Family matters

Column: We are called to be witnesses


Deacon Tony Zimmerman is the lead archdiocesan consultant for the office of marriage and family life.

Deacon Tony Zimmerman is the lead archdiocesan consultant for the office of marriage and family life.

by Deacon Tony Zimmerman

What does it look like to be a witness? In today’s culture, we are faced with being told to keep our faith to ourselves. What difference does our “witness” make?

In baseball, it would look like this:  The crowd on its feet at a Royals game cheering wildly for the final out by the “closer,” or, cheering on the Royals’ batter to drive in the winning run. The atmosphere is electric. The players speak of the energy the crowd brings at that moment.

Shortly, thousands will gather in Philadelphia for the World Meeting of Families to hear the witness of various national and international speakers about the importance of family and how it is best supported in the face of today’s culture.

At the close of this event, millions will gather to hear Pope Francis’ call to be witnesses — “to make known God’s magnificent plan for the family and to help spouses joyfully experience this plan in their lives, as we accompany them in the midst of so many difficulties.”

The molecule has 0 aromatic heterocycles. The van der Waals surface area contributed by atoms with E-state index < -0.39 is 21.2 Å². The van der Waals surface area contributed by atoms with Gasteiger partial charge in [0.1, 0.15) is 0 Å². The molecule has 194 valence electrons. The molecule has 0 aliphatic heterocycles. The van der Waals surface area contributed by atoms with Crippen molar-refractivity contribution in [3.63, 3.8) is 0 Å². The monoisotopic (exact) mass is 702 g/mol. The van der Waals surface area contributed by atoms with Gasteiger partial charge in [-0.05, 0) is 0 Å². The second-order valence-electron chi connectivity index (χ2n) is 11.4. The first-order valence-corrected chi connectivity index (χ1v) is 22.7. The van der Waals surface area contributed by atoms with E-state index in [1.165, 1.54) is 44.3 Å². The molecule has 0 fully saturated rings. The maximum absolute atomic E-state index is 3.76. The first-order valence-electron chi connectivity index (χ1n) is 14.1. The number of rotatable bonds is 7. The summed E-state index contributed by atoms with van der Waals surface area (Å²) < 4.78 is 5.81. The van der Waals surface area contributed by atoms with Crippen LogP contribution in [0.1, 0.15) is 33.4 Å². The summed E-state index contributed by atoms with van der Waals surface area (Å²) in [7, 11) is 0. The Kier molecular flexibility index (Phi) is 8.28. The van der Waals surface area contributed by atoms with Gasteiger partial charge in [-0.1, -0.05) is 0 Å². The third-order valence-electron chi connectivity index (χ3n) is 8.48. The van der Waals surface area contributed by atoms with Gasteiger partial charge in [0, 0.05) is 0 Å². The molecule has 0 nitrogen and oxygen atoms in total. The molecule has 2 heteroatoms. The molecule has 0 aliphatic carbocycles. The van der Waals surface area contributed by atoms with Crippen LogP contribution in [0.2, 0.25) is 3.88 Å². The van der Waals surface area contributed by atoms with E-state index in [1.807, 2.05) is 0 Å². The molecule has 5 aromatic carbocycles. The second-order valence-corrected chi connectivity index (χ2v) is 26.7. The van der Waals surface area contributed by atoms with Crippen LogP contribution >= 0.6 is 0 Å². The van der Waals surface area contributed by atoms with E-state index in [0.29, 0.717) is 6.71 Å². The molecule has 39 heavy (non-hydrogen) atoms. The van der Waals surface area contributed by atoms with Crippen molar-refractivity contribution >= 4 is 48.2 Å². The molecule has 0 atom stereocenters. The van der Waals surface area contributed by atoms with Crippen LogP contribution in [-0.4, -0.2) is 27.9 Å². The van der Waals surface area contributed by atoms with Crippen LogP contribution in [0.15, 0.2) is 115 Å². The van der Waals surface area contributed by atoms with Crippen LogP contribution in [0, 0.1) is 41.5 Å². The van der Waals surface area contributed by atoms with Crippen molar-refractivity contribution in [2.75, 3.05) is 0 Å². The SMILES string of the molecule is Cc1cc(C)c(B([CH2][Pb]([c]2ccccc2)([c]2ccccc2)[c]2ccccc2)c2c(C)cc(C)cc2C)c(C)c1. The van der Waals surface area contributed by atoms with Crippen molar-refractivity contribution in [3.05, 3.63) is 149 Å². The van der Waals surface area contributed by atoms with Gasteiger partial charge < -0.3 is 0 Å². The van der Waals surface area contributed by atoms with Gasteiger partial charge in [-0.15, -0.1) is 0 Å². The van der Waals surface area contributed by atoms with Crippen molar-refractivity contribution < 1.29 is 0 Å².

This challenge will be given to all who attend the World Meeting of Families as well as Catholic Christians throughout the world. How will we answer this call?

One of the ways for you to witness is by a yearly attendance at some form of enrichment for your marriage. Sadly, the misconception present in today’s culture is to seek out support for our marriage only when we reach a time of crisis. I have heard couples say: “We don’t need a retreat or enrichment. Our marriage is just fine.”

Please, do not settle for “fine”! Show your spouse the treasure and gift he or she is by spending time to have a great marriage. When the times of crisis come, as they surely will, you will be stronger to face it together.

Let’s go one step further. I urge you to invite another couple to experience enrichment. If it is your first time for a “Living in Love” retreat or a Marriage Encounter weekend, bring another couple along. If you have experienced one of these enrichments, tell another couple what it gave to you and go again; there is more treasure there.

In the coming months and year ahead, the archdiocesan office of marriage and family life will offer and promote many opportunities to renew and refresh your marriage.  Some will be retreat opportunities; some will be a day of reflection given by noted family speakers.  Come and bring another couple, perhaps your married children.

What difference will your witness make? Perhaps you will be that one couple who will be a channel of God’s grace to help another couple not just be satisfied with “fine” but strive for great.

Maybe it might even be your married children!

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Deacon Tony Zimmerman

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